Despite powerful testimony by many Latah Valley residents and supporters of CALV, the Spokane City Council is making the wrong moves regarding the future of Latah Valley. On Monday evening, under tremendous pressure imposed by the development community of Spokane, the council revisited the raising of general facility charges (GFC) which is about the design, cost of H2O infrastructure, and materials for water + sewer hookups.
The city council voted to drastically reduce those fees after having just raised them to match true costs (these fees haven't gone up in 21 years). Sure, they said they will revisit this in a year but just like lifting the moratorium, development gets to move ahead with the cost of those impacts still largely being shouldered by residents of Latah Valley and Spokane taxpayers.
Because of YOU the moratorium was put in place. Because of YOU the transportation fees were increased to better match the needs of Latah Valley. And because of YOU those GFC fees had also risen to a true cost level. A tremendous feat we should not forget, but unfortunately with the city council letting the moratorium lapse, their reduction of the GFC fees to marginally higher than they were before, and zero action on addressing the multitude of other infrastructure and quality life concerns and issues of the Latah Valley, we now need to double down on our efforts to advocate and protect our community.
We have power, so let's keep exercising it for the sake of Latah Valley and the City of Spokane! Fortune favors the bold!
KEEPING UP THE PRESSURE! Let's keep talking, planning, and acting in the best interest of Latah Valley. We'll need to do more to figure out how to navigate the road ahead but what we can do, right now, is let our neighbors know (knock on doors), the city (email, call, and/or ask for a meeting), the media (write a letter to the editor), other Spokane residents (spread the word however you can), and state elected officials (contact them) ask for the following: Continue to call for a reinstated moratorium on development. Advocate for other needed impact fees in Latah Valley district to include Fire Dept, Schools and Parks. Advocate for broader and deeper planning Advocate for new development rules that are about community need not developer greed. And stay tuned for an upcoming CALV Town Hall with invited Council Members, County Commissioners, Mayor and Mayoral Candidates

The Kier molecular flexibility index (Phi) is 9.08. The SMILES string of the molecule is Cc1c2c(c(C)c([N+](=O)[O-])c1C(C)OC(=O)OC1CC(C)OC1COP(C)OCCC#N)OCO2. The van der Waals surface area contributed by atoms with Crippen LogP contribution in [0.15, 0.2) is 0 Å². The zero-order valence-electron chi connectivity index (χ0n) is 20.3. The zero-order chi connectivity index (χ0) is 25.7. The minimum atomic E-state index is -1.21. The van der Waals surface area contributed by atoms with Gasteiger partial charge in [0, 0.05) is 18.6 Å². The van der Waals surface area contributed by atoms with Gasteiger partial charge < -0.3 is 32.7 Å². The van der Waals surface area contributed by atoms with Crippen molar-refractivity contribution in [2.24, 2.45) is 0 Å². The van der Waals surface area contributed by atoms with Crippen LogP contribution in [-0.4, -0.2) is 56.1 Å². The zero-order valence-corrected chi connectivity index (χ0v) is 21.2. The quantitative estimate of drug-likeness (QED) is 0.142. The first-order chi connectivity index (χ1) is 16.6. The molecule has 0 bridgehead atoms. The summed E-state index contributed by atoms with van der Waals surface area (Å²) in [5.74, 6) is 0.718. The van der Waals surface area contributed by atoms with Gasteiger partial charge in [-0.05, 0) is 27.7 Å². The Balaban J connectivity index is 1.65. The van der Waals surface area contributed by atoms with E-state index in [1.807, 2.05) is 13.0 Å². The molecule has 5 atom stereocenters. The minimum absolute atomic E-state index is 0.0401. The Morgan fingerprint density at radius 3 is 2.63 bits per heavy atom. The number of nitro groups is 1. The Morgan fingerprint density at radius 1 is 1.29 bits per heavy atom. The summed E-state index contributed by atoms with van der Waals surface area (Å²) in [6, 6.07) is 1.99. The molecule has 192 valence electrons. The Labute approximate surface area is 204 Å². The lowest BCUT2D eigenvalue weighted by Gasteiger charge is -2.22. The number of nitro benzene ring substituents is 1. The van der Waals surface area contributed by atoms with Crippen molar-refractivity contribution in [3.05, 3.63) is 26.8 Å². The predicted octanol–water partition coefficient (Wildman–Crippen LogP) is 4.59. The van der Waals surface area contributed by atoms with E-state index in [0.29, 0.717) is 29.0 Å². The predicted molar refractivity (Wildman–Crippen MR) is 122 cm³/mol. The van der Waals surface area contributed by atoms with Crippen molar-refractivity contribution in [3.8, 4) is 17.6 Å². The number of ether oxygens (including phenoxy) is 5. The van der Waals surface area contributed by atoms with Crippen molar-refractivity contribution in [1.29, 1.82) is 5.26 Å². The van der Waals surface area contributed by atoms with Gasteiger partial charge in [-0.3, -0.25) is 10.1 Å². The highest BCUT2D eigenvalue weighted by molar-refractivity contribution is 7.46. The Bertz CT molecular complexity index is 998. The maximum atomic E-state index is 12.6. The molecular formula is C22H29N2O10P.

SEE ABOVE FOR WHAT IS NEEDED - KEEP GOING IF YOU NEED THE DETAILS The last two city council meetings dealt with fee increases - transportation impact fees and general facility charges. They both ended up with fragmented discussions and not easy to track. To simplify things regarding those two items here is how it breaks down:
Transportation impact fees: Spokane has had transportation impact fees for new development city wide for several years now. Those fees along with the impact fee districts hadn't been adjusted in many years. The September 2022 moratorium directed changes to both the fee schedule and districts. The result of that work was the adoption of higher fees (reflecting the truer cost of the impacts caused by development) along with redrawing boundaries of the districts. From that, Latah Valley now has the highest transportation impact fee in the city (it also has the most needs) and is designated as an independent district, thankfully including the Grandview/Thorpe neighborhood with the Latah-Hangman neighborhood. The fee was set as the maximum proposed, ~$7000 for a single-family new build. However, that fee calculation left out (ignored) the cost of expanding/rebuilding the two Thorpe tunnels, which are extremely expensive ~$14 million. Also keep in mind that the fees collected by developers only represent about 50% of what the true costs are which means the city must come up with the difference in order to pay for road improvements. Lastly, the fees are collected at the time of permitting and the city has 6 years to make the improvements.
GFC fees: General Facility Charge (GFC) fees are designated for water/sewer hookup for new development and are city wide. There are tables for the fees based on the size of the water supply line and type of construction (single, multi, etc). The fee increases adopted a few weeks ago reflected a large increase from the current fee but one that accurately reflected the costs involved. On Monday, March 27th, after much debate, the city council voted to increase the fees 66% above the current rate and revisit this decision in one year. Please keep in mind that these fees have not gone up in over 21 years and that a 66% increase only equals the average rate of inflation for that time period. IT DOES NOT actually match the true cost which means the shortfall will be picked up by the city and Spokane taxpayers. We are, in a very real way, subsidizing developers.